Guest columnist lacks facts
Beware she (Charlotte Vallaeys, Dec. 7) who liberally sprinkles her guest column damning the "agrochemical industry" with repetition of the word "scientific" and who refers endlessly to "studies" and "indisputable facts," yet who designates no such sources or references.
What "studies?" By whom? On what evidence? Interpreted how, on what agenda? Says who?
Beware too she who infers the agrochemical industry is waging some conspiracy to evoke "collective class resentments" while she herself waxes on about alleged collaborations between the media and big agrochem to hoodwink the public into buying their tasty toxins. It will probably come as a profound shock to both the "media" and big agrochem that Vallaeys has decided they are in bed together plotting to poison the public, this mutual affection not exactly having been of historic record.
No one questions that feeding your kids pesticides is harmful to them. No one reasonably doubts that the higher food demands of an overpopulated future with less cropland will absolutely require the wise and careful use of agrochemicals. No "studies" are necessary to derive these realities.
Where the polarized rhetoric starts breaking down is in the inevitable politically driven interpretations of "studies" and "science" by mouthpieces for the various competing special interests, such as Vallaeys'.
Big ag and big agrochem need to be regulated reasonably and monitored that profiteering does not trump food safety, but the extension of trendy anti-corporate boogeyman myths to the world's most effective food industry are equally risky for the public.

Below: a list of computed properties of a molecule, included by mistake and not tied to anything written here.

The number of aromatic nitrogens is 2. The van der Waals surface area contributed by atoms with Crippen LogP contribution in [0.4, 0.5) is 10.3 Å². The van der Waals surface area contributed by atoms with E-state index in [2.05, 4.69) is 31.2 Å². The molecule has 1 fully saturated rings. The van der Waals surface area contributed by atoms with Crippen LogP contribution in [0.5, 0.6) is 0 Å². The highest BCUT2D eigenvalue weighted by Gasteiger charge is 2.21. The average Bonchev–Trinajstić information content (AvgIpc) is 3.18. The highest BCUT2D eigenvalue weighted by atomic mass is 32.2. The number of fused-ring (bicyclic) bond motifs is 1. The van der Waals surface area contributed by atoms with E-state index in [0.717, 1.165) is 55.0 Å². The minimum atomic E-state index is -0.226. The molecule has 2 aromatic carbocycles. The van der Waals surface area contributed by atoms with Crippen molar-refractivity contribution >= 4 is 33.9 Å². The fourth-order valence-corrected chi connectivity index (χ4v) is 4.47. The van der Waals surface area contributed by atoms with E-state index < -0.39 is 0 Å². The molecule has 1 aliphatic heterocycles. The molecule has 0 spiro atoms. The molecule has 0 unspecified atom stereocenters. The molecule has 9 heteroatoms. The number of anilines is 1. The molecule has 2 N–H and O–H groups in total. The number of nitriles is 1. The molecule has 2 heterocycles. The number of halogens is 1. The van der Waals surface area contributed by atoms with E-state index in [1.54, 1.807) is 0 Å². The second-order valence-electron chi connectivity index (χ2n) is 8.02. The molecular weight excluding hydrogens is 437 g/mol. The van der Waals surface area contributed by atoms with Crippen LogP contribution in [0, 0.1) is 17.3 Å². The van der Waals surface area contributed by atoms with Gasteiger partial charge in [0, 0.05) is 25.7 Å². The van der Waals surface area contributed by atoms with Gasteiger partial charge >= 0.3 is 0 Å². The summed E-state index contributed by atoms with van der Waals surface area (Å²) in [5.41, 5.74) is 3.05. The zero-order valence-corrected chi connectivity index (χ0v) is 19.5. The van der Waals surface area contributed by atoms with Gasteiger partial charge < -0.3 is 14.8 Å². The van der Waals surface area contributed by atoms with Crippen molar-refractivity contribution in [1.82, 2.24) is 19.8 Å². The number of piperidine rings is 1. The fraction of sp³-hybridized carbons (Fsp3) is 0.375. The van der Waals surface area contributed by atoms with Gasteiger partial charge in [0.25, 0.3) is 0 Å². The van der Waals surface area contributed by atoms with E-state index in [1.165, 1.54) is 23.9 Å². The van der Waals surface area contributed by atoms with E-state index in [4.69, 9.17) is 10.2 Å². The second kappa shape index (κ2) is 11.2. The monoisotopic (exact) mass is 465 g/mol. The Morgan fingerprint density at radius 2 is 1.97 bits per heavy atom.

Collaboration gains speed
I enjoyed reading the article about Forest Service Chief Tom Tidwell's address to the City Club of Boise (Dec. 4, 2012). I think it's important to correct the notion, however, that there are only 23 forest collaboratives across the country. The truth is, there are dozens of stakeholder groups across the West making huge strides on public lands forestry issues, protecting residences from the threat of wildfire, improving fish and wildlife habitat, and bringing good local jobs back to communities.
It's true that, to date, 23 of these efforts have received funding under a new program designed to reward collaboratives for putting forward large, landscape-scale forest restoration projects. That grant program is known as the Collaborative Forest Landscape Restoration Program, or CFLRP. Timber harvest is not the only objective of this program, but in many cases, carefully designed harvest units are recognized as a useful way to get to forest restoration goals.
I've participated in the Lemhi County Forest Restoration Group in Central Idaho for more than six years, and although we are not one of the 23 funded CFLRPs, the working relationships that have developed between the federal land management agencies, county officials, fire departments, hunters and anglers, conservationists, and business entities -- including timber professionals -- have been remarkably productive. The on-the-ground results have been equally remarkable.
Tidwell is quoted as saying he'll push to see collaboration practiced more widely around the country. I agree with the chief, and urge him to recognize that we may be closer to that goal than the article implies.
Gina Knudson, director
Salmon Valley Stewardship